At first light I found myself under a large black cloud-mass that looked like the textbook picture of a cold front. Lumpy seas, rain and gusting winds seemed to follow in whichever direction I turned. Finally when I got out from under the cloud, only light winds and lumpy seas remained, and I was able to heave to and sleep. This was the 6th September, and I had not taken a sight since 3rd September. I was trying to head as far north as possible to avoid the Azores. My sight on the 7th showed that I had blown around the top of the Azores passing within 100 miles of the nearest island. I had covered 400 miles in four days, which had included probably 20 hours lying hove to or moving slowly. Storms do get the miles covered —only 1300 miles to England.
For the next three days I seemed to run continually into the back of my depression, which was also making slow progress towards England. Finally it left me behind and I had a few days traveling fast and comfortably on self-steering.
By 11th September I was less than 1,000 miles to Falmouth, and opened my second surprise parcel. Four kinds of bread in tins —heaven after a diet of crackers. I had noticed in myself an occasional preoccupation with the thought of food, even though I ate pretty well all the way over. Having met a couple of pretty girls in Bermuda, my colorful thoughts lasted a couple of days but those mild longings turned to food for the rest of the trip! A psychologist could probably explain the hierarchy of desire – since I was safe, food came next!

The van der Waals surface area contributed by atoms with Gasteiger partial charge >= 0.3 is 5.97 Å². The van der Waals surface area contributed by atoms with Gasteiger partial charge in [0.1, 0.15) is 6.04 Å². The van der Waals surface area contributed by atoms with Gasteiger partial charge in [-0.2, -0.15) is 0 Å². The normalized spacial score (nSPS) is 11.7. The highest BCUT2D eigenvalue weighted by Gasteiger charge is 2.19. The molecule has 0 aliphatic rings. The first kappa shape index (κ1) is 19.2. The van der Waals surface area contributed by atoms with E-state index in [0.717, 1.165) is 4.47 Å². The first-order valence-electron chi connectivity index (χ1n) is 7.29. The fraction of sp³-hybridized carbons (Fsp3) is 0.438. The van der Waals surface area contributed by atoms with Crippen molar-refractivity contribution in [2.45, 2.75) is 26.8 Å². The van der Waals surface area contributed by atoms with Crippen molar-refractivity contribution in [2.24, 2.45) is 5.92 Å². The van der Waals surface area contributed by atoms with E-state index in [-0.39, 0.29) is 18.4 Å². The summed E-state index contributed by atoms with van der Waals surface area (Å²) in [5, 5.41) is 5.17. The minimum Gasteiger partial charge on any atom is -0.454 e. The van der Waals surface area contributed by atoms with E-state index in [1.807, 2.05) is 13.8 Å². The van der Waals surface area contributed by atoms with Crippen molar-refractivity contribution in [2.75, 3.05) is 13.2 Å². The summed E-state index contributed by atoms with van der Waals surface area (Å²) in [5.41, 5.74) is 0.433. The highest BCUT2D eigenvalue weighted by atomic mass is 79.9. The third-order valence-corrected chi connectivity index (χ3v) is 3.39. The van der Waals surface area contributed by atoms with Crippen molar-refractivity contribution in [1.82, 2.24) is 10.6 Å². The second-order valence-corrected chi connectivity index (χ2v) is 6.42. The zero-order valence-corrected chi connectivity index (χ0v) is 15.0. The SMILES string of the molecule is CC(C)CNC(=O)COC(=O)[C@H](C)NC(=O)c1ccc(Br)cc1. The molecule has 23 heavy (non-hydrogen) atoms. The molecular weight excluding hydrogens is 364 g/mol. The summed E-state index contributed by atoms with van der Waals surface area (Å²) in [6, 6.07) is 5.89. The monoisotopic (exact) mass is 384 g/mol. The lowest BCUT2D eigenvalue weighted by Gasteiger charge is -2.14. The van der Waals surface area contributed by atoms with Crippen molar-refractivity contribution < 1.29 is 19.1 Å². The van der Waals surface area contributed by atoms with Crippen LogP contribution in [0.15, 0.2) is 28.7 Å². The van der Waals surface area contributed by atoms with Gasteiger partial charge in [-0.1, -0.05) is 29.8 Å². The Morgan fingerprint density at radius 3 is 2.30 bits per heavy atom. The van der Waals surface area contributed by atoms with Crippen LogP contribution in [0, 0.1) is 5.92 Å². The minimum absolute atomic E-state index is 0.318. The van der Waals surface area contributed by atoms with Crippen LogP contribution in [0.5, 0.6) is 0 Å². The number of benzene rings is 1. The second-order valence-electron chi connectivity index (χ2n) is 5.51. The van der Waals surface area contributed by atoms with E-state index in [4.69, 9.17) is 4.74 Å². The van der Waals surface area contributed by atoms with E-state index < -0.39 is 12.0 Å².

I have memories only of seeing a lot of foam below me to leeward as we rolled over to port, and then I was breathing water.
For the next week I seemed to get in and out of depressions and fronts predominantly with N.W. winds, forcing me to stay almost close-hauled —good for self-steering but giving a wet and bumpy ride. I tended to stay in the cabin reading, eating and sleeping in this sort of weather, and became reluctant to get oilskins on and get out and do things.
By September 17th I was about 350 miles from Falmouth and right in the path of a gale according to the E.E.C. Shipping forecast. Last.one, I thought, get through this and I am home and dry (an expression that I now understand a bit more). I hoped the gale would be well over by the time I reached the Banks where the Atlantic shallows down to the English Channel, as I knew the seas would be short and steep there.
By 2300 the gale was well on me and I steered all night using only the jib. By first light the big gusts were less frequent, and I began to congratulate myself that I would be O.K. A big sea was running, with waves breaking from behind and from my starboard quarter. In my mood of relief and relaxation one of the starboarders broached me around. Nothing untoward happened, and I kept going, thinking to myself that as the wind dropped I needed more sail up to maintain speed and steerage way. I was still doing 4-5 knots, but the waves were catching me too easily.
Suddenly a big wave broke from my starboard quarter. I have memories only of seeing a lot of foam below me to leeward as we rolled over to port, and then I was breathing water. We rolled right over, and before I was aware of what had happened the boat was upright and I was still sitting strapped into the cockpit (wet). The mast had gone —a piece lay on the deck with the boom and the rest was in the water. Alter a good curse, mostly aimed at my own carelessness, I looked into the closed cabin. It was a shambles, but at least a dry shambles, and that was reassuring.
(Con’t on Page 6)